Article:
The country’s non-traditional exports (NTEs) earnings increased from $2.463 billion in 2016 to $2.557 billion, representing an increase of 3.8 per cent, according to the Ghana Export Promotion Authority (GEPA).
The analysis of the statistics of the NTEs for the past five years (2013-2017) show that the sector grew at an annual average of 1.22 per cent and contributed 18.37 per cent to the total national merchandise exports in 2017.
Some of the non-traditional exports include: cocoa products, fruits, vegetables, creative arts and crafts, cashew nuts, medicinal plants, beads, ceramic products,
Netherlands was the lead market destination for Ghana’s non-traditional exports, contributing $382.6 million in 2017, an increase of 153.48 per cent over 2016 earnings followed by Burkina Faso with $206,089,622, also as the lead importing country in the ECOWAS and Africa.
The top 10 NTEs markets destinations for Ghana are: Vietnam-$195,432,509 (third), United Kingdom-$179,553,946 (fourth) Germany-$155,927,838 (fifth),Togo-$138,032,270 (sixth), France-$118,938,089 (seventh),USA-$114,776,901 (eight), India-$110,940,446 (ninth) and Belgium-$81,011,046 (10th).
Addressing exporters and stakeholders at the 78th National Exporters’ Forum in Accra on Wednesday, Mrs Afua Asabea Asare, the Chief Executive Officer of the GEPA, said the high performance of the NTEs in 2017 was largely due to increased exports in cocoa products, which rose by 60.5 per cent from $542.3 million in 2016 to $870.2 million in 2017.
She said the high demand of Ghana’s exports on the global market in recent times would significantly contribute towards achieving government’s ambition of 20 per cent year-on-year growth, which would help to achieve the $5.3 billion value by 2021.
In view of the positive trend for Ghanaian products on the global market, Mrs Asabea Asare said there is the need for Ghanaian exporters to develop new markets globally and increase their export-base in order to reap the required benefit.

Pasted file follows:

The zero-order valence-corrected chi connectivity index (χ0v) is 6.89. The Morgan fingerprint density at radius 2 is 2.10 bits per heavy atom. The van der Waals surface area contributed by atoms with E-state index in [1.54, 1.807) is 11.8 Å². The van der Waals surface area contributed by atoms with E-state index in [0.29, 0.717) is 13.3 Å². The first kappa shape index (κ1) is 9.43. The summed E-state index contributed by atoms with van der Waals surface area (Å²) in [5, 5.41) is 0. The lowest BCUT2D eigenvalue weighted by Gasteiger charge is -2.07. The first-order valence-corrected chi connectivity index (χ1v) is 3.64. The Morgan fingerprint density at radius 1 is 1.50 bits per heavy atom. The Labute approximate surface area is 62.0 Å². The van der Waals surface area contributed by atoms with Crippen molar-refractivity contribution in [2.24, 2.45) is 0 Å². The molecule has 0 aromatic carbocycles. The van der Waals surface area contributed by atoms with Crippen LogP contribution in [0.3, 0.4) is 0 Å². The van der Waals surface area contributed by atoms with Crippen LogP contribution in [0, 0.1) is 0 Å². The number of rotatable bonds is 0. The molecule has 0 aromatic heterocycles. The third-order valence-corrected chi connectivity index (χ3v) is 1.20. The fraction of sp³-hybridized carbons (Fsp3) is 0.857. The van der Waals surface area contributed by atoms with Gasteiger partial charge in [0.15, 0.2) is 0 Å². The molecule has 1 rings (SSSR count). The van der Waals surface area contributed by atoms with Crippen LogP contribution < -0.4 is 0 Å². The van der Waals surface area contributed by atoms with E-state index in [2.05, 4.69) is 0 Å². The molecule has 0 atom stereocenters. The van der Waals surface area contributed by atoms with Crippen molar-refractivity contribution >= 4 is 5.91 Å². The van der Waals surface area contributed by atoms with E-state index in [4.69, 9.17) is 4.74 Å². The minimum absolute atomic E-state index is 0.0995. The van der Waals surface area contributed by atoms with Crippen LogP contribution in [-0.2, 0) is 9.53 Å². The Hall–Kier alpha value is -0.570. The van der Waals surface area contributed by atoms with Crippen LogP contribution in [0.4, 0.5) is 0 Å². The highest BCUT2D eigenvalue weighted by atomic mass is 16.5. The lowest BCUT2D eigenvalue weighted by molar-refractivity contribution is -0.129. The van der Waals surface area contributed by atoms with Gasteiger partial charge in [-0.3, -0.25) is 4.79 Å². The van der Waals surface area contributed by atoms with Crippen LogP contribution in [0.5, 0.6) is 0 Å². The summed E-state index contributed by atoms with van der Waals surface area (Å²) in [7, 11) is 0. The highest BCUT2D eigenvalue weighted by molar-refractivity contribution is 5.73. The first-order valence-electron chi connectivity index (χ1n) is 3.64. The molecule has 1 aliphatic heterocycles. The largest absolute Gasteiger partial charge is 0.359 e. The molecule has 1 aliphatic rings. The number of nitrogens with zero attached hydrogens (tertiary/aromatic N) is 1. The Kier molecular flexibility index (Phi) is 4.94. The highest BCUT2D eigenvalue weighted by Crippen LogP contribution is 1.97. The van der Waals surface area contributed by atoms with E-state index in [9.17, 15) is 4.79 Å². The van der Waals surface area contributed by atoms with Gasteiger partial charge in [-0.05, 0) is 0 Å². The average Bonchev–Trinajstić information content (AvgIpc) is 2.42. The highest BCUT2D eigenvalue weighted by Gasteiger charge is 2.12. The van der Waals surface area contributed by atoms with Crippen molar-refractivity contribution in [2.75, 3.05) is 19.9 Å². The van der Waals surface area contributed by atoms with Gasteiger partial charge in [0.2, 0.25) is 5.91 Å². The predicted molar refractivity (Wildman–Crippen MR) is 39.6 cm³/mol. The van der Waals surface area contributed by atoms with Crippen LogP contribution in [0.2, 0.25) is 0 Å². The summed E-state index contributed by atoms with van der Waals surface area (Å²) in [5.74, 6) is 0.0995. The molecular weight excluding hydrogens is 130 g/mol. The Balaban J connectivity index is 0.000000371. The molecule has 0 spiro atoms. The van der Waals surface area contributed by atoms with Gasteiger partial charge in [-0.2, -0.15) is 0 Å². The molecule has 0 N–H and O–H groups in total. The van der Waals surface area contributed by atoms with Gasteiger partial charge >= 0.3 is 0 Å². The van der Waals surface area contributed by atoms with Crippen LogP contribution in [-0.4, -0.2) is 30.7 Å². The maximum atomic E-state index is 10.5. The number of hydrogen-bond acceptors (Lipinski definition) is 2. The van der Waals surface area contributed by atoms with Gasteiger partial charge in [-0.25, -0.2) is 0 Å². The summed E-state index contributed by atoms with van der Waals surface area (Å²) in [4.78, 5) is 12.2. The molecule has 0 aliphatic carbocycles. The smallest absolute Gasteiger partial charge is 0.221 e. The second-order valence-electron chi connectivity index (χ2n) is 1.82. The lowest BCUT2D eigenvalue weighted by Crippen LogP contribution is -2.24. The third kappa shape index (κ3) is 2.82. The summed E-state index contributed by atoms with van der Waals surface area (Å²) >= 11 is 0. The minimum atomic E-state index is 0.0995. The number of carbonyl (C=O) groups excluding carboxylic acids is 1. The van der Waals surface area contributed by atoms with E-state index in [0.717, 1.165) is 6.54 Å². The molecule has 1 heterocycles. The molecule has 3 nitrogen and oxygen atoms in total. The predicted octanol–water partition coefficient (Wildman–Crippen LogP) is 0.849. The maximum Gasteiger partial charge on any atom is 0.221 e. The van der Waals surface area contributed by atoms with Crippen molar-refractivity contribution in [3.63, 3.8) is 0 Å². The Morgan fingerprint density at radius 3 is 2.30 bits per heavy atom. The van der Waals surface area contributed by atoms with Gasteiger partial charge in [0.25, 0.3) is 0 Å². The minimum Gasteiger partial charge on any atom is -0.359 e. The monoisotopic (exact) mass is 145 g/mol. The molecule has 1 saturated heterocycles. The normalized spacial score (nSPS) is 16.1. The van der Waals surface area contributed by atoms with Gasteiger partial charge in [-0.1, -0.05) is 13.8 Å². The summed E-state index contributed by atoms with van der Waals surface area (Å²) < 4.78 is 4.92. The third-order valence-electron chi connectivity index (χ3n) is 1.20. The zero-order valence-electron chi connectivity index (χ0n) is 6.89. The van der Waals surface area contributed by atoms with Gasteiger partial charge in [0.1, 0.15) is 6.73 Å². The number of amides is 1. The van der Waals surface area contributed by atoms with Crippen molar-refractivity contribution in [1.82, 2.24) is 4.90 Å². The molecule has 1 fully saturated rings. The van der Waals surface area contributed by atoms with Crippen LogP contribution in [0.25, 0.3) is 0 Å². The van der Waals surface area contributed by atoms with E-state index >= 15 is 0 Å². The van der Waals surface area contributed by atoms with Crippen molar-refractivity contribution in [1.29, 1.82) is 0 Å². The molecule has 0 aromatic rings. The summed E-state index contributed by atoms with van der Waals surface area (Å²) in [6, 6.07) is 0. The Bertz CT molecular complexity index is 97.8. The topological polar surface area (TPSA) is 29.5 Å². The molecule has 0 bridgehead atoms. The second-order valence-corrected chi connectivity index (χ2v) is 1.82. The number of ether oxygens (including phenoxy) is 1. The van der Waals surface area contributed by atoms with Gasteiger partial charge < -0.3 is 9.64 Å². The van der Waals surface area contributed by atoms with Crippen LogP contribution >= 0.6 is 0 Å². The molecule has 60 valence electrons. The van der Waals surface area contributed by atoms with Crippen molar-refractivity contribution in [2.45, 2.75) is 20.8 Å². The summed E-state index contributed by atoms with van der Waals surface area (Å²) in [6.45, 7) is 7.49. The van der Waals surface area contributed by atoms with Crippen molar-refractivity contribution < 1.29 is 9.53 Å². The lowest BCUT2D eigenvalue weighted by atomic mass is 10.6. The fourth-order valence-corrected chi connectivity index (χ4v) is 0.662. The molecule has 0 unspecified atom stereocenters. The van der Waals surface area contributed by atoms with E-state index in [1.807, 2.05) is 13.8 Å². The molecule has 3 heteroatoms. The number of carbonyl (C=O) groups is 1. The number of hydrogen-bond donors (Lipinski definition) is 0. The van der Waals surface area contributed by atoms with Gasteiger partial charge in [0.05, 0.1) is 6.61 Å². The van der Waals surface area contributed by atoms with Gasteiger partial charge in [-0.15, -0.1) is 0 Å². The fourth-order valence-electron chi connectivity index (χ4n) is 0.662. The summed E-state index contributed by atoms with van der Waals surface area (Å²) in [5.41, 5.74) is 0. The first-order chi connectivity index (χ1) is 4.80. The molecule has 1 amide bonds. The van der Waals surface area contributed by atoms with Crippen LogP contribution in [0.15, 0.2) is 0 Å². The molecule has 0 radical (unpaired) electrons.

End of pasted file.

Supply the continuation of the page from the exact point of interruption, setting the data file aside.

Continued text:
“Many countries have made significant strides in their economic development on the back of exports. The vital role of exports to the economy of Ghana cannot therefore be overemphasized, particularly at a time when the cedi is under considerable pressure from the major trading currencies.
The signal is clear that we have to work harder to support the export sector to grow and generate more foreign exchange while assisting to increase the current trend of import dependency through import substitution,” she said.
The National Exporters Forum since its inception in 1987 serves as a suitable platform for interaction between exporters and other stakeholders.
It also helped to identify and address constraints in the non-traditional export sector and has been an avenue to inform exporters and stakeholders about export activities and programmes in the NTE sector for the year.
Mr Carlos Kingsley Ahenkorah, a Deputy Minister of Trade and Industry, used the occasion to launch the Buyer Portal of the Market Hub, which would serve as a one-stop shop with resources and information on international trade for exporters.
The portal will address various market access issues that confront the export community and ensure integration, dialogue, relationship building and simplicity between exporters and buyers.
It will enable exporters to easily find buyers and suppliers for their products, ensure market accessibility, know critical market access requirements, certification and standards, as well as stay tuned into international trade news and events and showcase their companies through the online exporter directory.
Interested exporters could access the portal through www.gepaghana.org which is designed to provide useful links and information on exporter companies to potential importers globally.